Authors of histories should take care not to gather together the genius and the average person on one plane: this sort of misreading has led to a false conception of culture in general. The genius appears on occasion; the average person is perpetual—between these two regions there is at no time a connection, never, never!(9)
So there can be no doubt that only the works of the masters figure in the development of musical technique that Schenker regarded as true music history.

[13] This brings us to the last of the three topics we need to consider: the range of applicability of Schenker’s theory.

[14] While the central importance of the masters in Schenker’s musical philosophy has always been evident, attempts to understand his theory as a general theory of tonality have perhaps obscured the fact that his attitude toward the genius stands in complete opposition to such attempts. For if only the masters, through their access to musical logic, could produce organically coherent music, then Schenker’s theory of organic coherence, in its proper application, could describe only music made by the masters. In other words, Schenker thought of his theory as a description of the musical processes found specifically in the masterworks, and not in all tonal music.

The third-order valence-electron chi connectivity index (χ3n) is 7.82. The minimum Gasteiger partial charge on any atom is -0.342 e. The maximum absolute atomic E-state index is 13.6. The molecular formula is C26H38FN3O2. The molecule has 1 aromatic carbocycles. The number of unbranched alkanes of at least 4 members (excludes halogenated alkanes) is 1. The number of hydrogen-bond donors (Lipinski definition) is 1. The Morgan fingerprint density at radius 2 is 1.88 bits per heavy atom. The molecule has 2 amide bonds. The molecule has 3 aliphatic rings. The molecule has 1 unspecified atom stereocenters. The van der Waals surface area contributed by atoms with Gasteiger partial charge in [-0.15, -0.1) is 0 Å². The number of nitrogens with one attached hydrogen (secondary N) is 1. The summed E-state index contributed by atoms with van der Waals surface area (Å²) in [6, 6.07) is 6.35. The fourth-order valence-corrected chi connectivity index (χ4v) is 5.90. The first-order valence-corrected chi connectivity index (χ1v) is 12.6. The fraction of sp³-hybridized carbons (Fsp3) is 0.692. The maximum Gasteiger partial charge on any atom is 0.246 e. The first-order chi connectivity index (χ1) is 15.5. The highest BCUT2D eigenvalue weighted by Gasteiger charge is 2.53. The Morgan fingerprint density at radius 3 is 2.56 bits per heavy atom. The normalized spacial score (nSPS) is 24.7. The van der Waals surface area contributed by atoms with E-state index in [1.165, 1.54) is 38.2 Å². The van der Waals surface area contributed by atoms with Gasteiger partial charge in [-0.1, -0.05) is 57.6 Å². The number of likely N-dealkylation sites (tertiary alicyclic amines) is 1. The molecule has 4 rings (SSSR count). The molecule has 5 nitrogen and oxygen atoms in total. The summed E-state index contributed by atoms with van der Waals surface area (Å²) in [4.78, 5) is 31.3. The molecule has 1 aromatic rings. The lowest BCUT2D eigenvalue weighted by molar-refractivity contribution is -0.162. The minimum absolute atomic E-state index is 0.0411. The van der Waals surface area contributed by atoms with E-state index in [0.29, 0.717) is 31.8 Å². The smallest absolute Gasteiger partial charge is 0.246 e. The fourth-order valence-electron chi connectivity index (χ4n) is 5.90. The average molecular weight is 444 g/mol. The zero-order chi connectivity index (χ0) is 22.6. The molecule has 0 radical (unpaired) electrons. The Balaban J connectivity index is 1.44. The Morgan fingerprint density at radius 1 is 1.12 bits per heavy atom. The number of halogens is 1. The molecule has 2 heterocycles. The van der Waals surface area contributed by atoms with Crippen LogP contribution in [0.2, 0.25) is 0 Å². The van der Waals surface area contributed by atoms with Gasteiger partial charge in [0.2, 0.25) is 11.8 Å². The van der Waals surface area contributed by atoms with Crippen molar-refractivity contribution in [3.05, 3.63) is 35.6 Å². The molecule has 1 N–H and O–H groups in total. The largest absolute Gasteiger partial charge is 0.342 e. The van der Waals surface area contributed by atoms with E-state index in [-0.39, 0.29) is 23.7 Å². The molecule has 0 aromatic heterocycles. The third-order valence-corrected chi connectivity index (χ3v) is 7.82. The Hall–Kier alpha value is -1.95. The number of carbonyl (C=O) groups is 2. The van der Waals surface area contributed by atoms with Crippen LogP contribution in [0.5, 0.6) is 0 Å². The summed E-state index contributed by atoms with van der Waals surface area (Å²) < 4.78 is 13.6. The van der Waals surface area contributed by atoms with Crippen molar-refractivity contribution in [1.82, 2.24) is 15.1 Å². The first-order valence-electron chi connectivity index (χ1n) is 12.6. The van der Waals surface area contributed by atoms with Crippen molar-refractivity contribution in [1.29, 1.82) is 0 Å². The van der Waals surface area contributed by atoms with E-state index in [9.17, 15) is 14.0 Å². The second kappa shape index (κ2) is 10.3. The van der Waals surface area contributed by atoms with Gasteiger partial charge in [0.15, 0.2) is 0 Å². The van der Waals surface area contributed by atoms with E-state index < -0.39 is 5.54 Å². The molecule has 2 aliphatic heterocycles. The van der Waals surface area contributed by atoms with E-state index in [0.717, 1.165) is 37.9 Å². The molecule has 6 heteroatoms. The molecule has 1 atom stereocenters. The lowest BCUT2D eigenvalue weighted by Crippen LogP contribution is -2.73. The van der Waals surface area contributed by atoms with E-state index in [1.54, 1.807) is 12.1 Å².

[15] This consequence follows so manifestly from the other aspects of Schenker’s thought already discussed that Schenker himself regards it as self-evident, and he therefore does not devote much space to treating it explicitly. Nevertheless, he made his position clear enough. Free Composition, he said, presented the theory of organic coherence “as it is contained in the works of the great masters.”(10) The mission of Free Composition was to explain “what the music of the masters was and must remain if we want to keep it alive at all.”(11) The very title of The Masterwork in Music bears witness to Schenker’s devotion to the
masterwork, as does this passage from the first volume of that series: